‘We should be prepared for a new normal’: 3 real estate experts on how the coronavirus is transforming offices and accelerating the rise of industrial property

  • Business Insider’s Dan Geiger spoke with industry experts from JLL, Goodwin Procter, and Warburg Realty about the short-term, and long-term future of real estate.
  • The three agreed the crisis has forced everyone from corporate executives to bosses of smaller businesses to rethink how they use offices.
  • Industrial real estate could be set to dominate as e-commerce adoption accelerates.
  • Landlords are considering whether investing in technology that promotes public health could add value to their buildings.
  • Visit Business Insider’s homepage for more stories.

The coronavirus crisis has had an uneven effect on real estate, as workers clear out of offices and work from home, and e-commerce soars, sending an ever-increasing amount of packages to industrial distribution centres.

During Thursday’s Business Insider Spotlight digital live event, Business Insider’s Dan Geiger spoke with Peter Miscovich, a managing director at JLL, Minta Kay, a partner at law firm Goodwin Procter and chair of the firm’s real estate industry group, and Clelia Warburg Peters, the president of Warburg Realty and a venture partner at Bain Capital Ventures about the short-term, and long-term future of real estate.

All three panelists agreed that the crisis accelerated trends that are already underway in the real estate world. When there is a vaccine, and social distancing protocols are softened, the world that we return to may look very different.

“We should be prepared for a new normal,” Peters said.

While we are still in the midst of the crisis, some outline of the new normal has already appeared.

Reimagining the traditional office

This crisis has forced companies and office workers to adapt to remote work, potentially changing the role of the office. Retailers, already facing a retail apocalypse, are at high risk of bankruptcy as foot traffic comes to a halt. There are early signs of a potential move to the suburbs as people escape high-density locations that have been disproportionately hit by the virus.

Miscovich, who advises corporations on their office space, said that this period of remote work has his clients considering new ways of structuring their office space.

“We are looking at reimagining how people work,” Miscovich said.

He said that people are questioning whether spending five days a week in a traditional office is really feasible. Instead, companies are considering a more distributed form of working, with traditional offices sharing space with virtual reality technology, a range of coworking centres, remote work, and even hotels as potential places where work can be done.

The office could be reenvisioned as a place that people work together, collaborate, and entertain clients, said both Miscovich and Peters.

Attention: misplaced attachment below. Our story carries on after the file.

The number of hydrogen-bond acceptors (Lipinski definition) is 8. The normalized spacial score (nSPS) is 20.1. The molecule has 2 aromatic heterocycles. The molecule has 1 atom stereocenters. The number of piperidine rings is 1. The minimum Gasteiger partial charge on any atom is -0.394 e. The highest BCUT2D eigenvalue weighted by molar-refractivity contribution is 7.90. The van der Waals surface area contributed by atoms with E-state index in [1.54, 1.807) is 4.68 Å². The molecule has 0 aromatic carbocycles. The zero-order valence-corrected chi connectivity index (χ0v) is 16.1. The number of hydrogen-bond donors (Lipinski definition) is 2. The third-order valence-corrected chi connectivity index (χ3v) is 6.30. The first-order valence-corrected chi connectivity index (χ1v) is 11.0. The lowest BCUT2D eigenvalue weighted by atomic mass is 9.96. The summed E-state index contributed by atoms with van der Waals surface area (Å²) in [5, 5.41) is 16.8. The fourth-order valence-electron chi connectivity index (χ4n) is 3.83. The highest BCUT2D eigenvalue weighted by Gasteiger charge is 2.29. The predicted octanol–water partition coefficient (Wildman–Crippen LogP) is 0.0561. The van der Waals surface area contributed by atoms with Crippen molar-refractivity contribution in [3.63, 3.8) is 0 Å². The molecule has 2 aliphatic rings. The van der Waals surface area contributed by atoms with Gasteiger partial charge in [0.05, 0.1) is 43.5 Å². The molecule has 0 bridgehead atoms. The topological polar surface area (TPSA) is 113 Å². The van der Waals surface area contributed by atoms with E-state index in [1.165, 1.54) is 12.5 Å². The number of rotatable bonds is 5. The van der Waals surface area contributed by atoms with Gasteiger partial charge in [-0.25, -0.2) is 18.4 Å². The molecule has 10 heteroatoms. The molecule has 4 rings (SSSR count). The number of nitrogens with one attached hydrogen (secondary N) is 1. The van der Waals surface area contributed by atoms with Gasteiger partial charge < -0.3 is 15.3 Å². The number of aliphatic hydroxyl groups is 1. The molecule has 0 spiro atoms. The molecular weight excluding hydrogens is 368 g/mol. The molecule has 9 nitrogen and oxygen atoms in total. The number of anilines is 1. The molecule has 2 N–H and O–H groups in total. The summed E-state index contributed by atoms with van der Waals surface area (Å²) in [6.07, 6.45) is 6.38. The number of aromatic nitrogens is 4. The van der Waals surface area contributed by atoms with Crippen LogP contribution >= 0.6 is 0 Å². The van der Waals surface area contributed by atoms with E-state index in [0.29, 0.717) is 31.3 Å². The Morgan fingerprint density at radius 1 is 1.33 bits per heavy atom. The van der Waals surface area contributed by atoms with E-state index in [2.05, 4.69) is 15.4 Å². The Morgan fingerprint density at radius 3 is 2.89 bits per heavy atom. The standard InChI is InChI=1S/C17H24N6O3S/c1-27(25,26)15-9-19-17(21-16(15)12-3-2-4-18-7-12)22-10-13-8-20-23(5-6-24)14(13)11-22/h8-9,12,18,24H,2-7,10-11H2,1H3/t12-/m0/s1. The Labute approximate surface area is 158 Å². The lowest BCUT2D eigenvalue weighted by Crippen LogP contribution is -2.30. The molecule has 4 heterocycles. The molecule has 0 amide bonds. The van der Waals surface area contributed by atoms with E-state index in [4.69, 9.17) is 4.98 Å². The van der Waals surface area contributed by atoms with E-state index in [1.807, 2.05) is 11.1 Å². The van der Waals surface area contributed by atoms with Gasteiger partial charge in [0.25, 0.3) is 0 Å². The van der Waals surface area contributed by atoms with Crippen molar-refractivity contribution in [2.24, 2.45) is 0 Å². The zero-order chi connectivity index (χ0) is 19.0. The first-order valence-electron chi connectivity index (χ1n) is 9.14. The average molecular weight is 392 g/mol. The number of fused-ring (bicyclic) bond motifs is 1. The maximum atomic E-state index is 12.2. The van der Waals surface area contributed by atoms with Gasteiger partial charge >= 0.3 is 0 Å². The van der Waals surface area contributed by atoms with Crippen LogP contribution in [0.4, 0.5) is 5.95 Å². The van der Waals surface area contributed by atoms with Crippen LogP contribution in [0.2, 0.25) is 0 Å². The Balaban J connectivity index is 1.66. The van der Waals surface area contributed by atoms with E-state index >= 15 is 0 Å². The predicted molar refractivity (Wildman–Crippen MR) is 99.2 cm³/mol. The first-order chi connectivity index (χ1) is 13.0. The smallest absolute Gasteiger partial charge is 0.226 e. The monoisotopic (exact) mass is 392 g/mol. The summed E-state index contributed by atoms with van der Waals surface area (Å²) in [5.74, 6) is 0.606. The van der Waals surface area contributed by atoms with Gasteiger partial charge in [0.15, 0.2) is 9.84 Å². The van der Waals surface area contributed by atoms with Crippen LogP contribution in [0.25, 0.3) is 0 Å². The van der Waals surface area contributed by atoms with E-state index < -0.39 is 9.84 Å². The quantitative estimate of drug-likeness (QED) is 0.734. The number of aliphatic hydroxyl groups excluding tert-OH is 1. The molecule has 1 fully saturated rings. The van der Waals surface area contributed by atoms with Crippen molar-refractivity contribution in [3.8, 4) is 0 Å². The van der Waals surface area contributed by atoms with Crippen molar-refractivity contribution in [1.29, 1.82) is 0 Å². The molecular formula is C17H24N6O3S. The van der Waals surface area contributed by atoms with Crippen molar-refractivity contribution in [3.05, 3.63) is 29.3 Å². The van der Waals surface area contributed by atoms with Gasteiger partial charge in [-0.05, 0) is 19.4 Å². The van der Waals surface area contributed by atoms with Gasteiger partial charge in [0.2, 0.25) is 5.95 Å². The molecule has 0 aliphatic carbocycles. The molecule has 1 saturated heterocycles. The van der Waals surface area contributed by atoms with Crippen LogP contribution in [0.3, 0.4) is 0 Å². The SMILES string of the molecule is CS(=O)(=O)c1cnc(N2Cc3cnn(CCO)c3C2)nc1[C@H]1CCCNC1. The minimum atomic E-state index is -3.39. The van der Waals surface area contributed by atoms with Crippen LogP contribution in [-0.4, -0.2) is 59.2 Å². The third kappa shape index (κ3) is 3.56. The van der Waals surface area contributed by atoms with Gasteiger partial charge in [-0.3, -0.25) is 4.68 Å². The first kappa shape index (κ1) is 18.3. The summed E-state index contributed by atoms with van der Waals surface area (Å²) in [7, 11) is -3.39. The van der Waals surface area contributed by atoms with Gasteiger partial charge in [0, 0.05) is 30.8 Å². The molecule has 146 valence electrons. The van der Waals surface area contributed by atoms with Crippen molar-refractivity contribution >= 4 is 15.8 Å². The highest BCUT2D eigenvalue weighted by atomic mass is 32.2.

The office building itself will also look different. Peters said that landlords are considering a range of technologies that promote social distancing and public health in buildings, like touchless entry, thermal energy scanning, higher-grade HVAC systems, and others.

“People aren’t making those decisions today, but some people will use it as a competitive advantage going forward,” Peters said.

Owners are making these decisions based on the potential return on investment, Kay said.

“Technology is not free, and investing in technology is felt by many owners to be of critical importance at this point, to a point,” Kay said, highlighting that technology that can add value to a building will be the most popular.

Empty retail stores and hotels could find another purpose

With retail stores and hotels empty, Kay sees owners considering to repurpose assets that aren’t making money right now. She gave the example of malls that may be empty now, but given their central location for a wide range of consumers, could function as e-commerce distribution centres. A change like this would accelerate e-commerce adoption and the dominance of industrial real estate.

Miscovich also said that both offices and retail will likely see a much wider range of sensory and AI-enabled technology that can recognise where people are and use that information to keep you safe, among a host of other potential uses.

The conversation also centered around the potential for people to de-densify, and move away from urban centres to the suburbs. Both Kay and Peters said that this could be possible, and even likely in the short term, but that they will return. Kay cited similar experiences during the 1918 Spanish Flu pandemic.

With President Trump signing an executive order banning immigration for 60 days, the panelists also considered the potential of this crisis continuing the increase in economic nationalism, stifling international deals.

“There is a lot of thinking now that all of this fear around transmission is going to keep border walls rising higher,” Kay said.